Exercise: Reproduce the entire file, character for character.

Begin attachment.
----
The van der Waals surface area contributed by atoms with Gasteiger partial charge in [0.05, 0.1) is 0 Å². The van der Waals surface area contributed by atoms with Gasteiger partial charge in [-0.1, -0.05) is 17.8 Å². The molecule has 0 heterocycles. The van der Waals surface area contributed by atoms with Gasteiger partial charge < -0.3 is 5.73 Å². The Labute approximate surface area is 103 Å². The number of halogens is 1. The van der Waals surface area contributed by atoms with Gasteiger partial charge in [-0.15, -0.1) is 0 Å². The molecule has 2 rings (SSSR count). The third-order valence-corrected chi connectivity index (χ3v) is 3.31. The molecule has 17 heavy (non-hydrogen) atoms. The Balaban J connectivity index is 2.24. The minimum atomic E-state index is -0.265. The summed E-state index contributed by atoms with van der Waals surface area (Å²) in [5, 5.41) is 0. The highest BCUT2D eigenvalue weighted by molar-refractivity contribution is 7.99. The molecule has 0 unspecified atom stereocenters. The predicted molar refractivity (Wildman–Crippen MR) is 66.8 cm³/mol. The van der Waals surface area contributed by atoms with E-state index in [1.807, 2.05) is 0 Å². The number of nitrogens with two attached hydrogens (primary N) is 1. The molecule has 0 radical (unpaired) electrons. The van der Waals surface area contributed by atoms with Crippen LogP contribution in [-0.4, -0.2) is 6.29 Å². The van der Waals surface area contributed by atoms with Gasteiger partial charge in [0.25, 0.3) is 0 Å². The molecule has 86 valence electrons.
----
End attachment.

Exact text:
The van der Waals surface area contributed by atoms with Gasteiger partial charge in [0.05, 0.1) is 0 Å². The van der Waals surface area contributed by atoms with Gasteiger partial charge in [-0.1, -0.05) is 17.8 Å². The molecule has 0 heterocycles. The van der Waals surface area contributed by atoms with Gasteiger partial charge < -0.3 is 5.73 Å². The Labute approximate surface area is 103 Å². The number of halogens is 1. The van der Waals surface area contributed by atoms with Gasteiger partial charge in [-0.15, -0.1) is 0 Å². The molecule has 2 rings (SSSR count). The third-order valence-corrected chi connectivity index (χ3v) is 3.31. The molecule has 17 heavy (non-hydrogen) atoms. The Balaban J connectivity index is 2.24. The minimum atomic E-state index is -0.265. The summed E-state index contributed by atoms with van der Waals surface area (Å²) in [5, 5.41) is 0. The highest BCUT2D eigenvalue weighted by molar-refractivity contribution is 7.99. The molecule has 0 unspecified atom stereocenters. The predicted molar refractivity (Wildman–Crippen MR) is 66.8 cm³/mol. The van der Waals surface area contributed by atoms with E-state index in [1.807, 2.05) is 0 Å². The number of nitrogens with two attached hydrogens (primary N) is 1. The molecule has 0 radical (unpaired) electrons. The van der Waals surface area contributed by atoms with Crippen LogP contribution in [-0.4, -0.2) is 6.29 Å². The van der Waals surface area contributed by atoms with Gasteiger partial charge in [0.25, 0.3) is 0 Å². The molecule has 86 valence electrons.